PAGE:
New GSMA ‘Handset Affordability Coalition’ will accelerate access to smartphones for low income populations worldwide

London: A new global coalition which will drive innovative solutions to boost handset affordability for some of the world’s poorest populations was today announced by the GSMA. Members include major global mobile operators, vendors, device ecosystem players, international organisations and financing institutions, such as the World Bank Group, the ITU and the WEF Edison Alliance. The coalition will collaborate to improve access to affordable internet-enabled devices to close the ‘Usage Gap’, which holds back around three billion people worldwide from maximising their potential in the global digital economy.

Mobile remains the primary – and often only – way people in Low- and Middle-Income Countries (LMICs) access the internet, accounting for 84% of broadband connections in 2023. Yet three billion people – 38% of the world’s population – live in areas covered by mobile internet but do not use it due to barriers, including digital literacy and skills, lack of relevant content, online safety and access. Handset affordability is often recognised as the most significant barrier to get people online.

The new coalition will assess multiple ‘levers’ to reduce the cost of entry into the digital economy for low-income populations, with particular focus on LMICs and areas where handset affordability presents the highest barrier to getting online, such as in Sub-Saharan Africa and South Asia. By exploring new solutions including ‘de-risking’ financing mechanisms, with the support of the World Bank Group, the coalition will enhance and complement ongoing efforts to expand digital access and affordability.

Going forward, the GSMA will continue to facilitate close collaboration between coalition members to share learnings, asses, and deploy tailored innovative models that can effectively narrow the usage gap.

Mats Granryd, Director General of the GSMA, said: “Mobile has helped billions of people worldwide to play an active role in our increasingly digital world, but the cost of entry can still be too high for many on low incomes. Together with global mobile operators, and the support of the World Bank Group and other key coalition members, we’re determined to act on this issue.“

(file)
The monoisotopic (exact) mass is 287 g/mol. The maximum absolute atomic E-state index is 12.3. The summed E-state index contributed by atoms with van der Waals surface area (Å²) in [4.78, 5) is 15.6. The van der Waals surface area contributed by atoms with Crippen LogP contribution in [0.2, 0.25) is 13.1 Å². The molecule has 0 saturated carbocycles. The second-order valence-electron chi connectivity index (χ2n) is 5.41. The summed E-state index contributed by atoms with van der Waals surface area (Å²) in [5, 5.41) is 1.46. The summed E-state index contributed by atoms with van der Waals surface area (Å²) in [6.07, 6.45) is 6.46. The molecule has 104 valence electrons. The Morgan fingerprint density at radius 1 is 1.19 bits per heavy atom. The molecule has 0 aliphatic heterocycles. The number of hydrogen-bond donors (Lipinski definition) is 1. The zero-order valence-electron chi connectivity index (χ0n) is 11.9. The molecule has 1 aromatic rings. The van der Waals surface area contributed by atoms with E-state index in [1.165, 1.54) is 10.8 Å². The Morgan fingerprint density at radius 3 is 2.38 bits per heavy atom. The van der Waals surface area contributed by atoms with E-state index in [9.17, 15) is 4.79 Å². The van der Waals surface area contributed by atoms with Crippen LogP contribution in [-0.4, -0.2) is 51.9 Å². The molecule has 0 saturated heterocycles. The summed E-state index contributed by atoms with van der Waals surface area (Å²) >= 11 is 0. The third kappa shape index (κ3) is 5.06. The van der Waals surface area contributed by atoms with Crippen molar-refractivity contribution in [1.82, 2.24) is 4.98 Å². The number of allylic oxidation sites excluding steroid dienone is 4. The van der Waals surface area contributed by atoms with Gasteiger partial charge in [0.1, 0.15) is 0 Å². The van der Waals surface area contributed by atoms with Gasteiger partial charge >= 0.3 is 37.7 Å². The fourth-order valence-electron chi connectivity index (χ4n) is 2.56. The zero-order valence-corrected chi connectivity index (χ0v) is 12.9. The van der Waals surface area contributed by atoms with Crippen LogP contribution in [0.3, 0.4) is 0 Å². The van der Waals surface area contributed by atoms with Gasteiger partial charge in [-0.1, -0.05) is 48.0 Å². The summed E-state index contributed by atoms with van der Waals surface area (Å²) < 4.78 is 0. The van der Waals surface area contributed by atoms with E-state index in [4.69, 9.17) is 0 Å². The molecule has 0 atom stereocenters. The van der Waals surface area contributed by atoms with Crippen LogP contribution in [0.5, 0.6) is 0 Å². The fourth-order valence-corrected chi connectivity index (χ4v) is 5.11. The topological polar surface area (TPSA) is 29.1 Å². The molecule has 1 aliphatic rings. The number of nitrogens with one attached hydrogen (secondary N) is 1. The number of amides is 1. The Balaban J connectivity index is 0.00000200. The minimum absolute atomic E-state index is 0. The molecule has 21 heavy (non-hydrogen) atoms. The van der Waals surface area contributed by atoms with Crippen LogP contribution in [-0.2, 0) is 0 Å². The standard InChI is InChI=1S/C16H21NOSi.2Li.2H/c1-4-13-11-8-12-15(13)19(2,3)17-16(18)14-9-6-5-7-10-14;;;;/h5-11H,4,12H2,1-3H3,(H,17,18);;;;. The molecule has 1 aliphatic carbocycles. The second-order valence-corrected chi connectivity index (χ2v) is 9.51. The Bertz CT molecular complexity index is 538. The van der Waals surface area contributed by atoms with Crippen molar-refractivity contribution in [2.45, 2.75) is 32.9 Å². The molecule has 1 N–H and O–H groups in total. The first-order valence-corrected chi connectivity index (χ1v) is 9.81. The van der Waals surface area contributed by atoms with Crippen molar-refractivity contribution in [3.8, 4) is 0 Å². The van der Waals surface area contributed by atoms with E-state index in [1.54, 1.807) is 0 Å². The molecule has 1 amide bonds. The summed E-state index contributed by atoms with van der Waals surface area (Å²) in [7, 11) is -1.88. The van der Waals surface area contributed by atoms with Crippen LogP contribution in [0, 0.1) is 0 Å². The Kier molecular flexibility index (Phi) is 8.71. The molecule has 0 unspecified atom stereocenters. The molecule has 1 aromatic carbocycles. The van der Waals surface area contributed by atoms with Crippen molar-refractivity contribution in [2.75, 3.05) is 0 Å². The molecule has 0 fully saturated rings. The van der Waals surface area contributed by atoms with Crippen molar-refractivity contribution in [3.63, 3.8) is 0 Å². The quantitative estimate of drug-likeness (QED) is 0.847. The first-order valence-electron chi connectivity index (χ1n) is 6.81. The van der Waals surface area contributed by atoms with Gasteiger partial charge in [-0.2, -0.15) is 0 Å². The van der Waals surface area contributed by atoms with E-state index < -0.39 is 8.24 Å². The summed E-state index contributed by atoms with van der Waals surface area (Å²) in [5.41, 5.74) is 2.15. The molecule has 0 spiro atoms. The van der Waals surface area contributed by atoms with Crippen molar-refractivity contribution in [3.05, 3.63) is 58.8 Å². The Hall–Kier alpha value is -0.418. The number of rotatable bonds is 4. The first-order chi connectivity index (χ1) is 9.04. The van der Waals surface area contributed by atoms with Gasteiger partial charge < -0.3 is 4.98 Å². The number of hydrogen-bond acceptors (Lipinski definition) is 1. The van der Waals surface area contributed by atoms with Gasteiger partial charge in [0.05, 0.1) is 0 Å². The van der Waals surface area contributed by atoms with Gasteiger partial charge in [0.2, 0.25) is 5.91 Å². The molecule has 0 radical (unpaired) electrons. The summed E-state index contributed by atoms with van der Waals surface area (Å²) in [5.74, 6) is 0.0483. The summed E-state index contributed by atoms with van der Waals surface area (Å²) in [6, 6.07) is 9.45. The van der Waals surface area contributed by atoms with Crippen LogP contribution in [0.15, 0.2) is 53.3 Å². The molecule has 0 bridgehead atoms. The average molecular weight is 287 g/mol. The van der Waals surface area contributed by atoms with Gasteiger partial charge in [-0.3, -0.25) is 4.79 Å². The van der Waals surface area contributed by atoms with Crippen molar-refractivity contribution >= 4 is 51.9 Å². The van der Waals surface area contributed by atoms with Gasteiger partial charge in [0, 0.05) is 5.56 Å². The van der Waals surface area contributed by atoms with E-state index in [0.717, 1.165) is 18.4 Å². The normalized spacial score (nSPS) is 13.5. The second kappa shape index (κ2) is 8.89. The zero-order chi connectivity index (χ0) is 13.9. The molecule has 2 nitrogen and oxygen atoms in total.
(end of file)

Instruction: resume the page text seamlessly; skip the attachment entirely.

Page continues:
“By building creative solutions to bring mobile internet into the hands of those who need it the most, we believe we can make real strides towards closing the Usage Gap and help millions more maximise their potential by getting online.”

Guangzhe Chen, Vice President for Infrastructure from the World Bank said: “Making internet connected devices more affordable is critical to accelerating digitalization in developing countries and ensuring no one is left behind. We’ve seen the power of digital technologies to unlock growth and job creation and to ease access to education and health services, but people must first be connected to make this a reality. This coalition brings together key players across industry and the development community to help bring this aspiration to life.“

Doreen Bogdan-Martin, Secretary General of the ITU added: “In an age of unimaginable digital opportunities, devices are still out of reach for too many. With the 2025 Broadband Commission affordability target on the horizon, this new global coalition is an excellent complement to the work of the Commission’s Working Group on Smartphone Access. It has the power to accelerate affordability and bring us one step closer to universal meaningful connectivity, a cornerstone of ITU’s mission and our digital future.”

Today’s announcement of the Handset Affordability Coalition represents a tangible commitment from the mobile industry towards tackling the most substantial barrier to mobile adoption worldwide, and is backed by the GSMA’s Breaking Barriers campaign, which calls for greater focus and collaboration between governments and the mobile industry to address the multiple challenges holding back individuals from getting online.

For more information and a full list of coalition members, please see

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